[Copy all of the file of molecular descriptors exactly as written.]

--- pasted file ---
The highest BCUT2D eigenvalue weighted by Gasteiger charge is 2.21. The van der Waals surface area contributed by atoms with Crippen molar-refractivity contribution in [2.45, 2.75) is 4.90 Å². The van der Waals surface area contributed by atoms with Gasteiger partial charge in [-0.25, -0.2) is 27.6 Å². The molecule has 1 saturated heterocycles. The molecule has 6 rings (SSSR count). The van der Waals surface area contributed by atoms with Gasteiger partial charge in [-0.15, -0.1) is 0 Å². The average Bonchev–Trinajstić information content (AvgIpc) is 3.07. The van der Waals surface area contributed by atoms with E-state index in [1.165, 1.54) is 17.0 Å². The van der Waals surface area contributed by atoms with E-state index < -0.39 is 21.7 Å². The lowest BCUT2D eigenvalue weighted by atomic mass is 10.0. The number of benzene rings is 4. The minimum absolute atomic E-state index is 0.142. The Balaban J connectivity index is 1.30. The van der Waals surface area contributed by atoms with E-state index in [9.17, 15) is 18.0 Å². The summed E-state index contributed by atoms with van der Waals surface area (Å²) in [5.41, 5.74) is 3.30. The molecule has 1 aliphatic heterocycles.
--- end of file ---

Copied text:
The highest BCUT2D eigenvalue weighted by Gasteiger charge is 2.21. The van der Waals surface area contributed by atoms with Crippen molar-refractivity contribution in [2.45, 2.75) is 4.90 Å². The van der Waals surface area contributed by atoms with Gasteiger partial charge in [-0.25, -0.2) is 27.6 Å². The molecule has 1 saturated heterocycles. The molecule has 6 rings (SSSR count). The van der Waals surface area contributed by atoms with Gasteiger partial charge in [-0.15, -0.1) is 0 Å². The average Bonchev–Trinajstić information content (AvgIpc) is 3.07. The van der Waals surface area contributed by atoms with E-state index in [1.165, 1.54) is 17.0 Å². The van der Waals surface area contributed by atoms with E-state index < -0.39 is 21.7 Å². The lowest BCUT2D eigenvalue weighted by atomic mass is 10.0. The number of benzene rings is 4. The minimum absolute atomic E-state index is 0.142. The Balaban J connectivity index is 1.30. The van der Waals surface area contributed by atoms with E-state index in [9.17, 15) is 18.0 Å². The summed E-state index contributed by atoms with van der Waals surface area (Å²) in [5.41, 5.74) is 3.30. The molecule has 1 aliphatic heterocycles.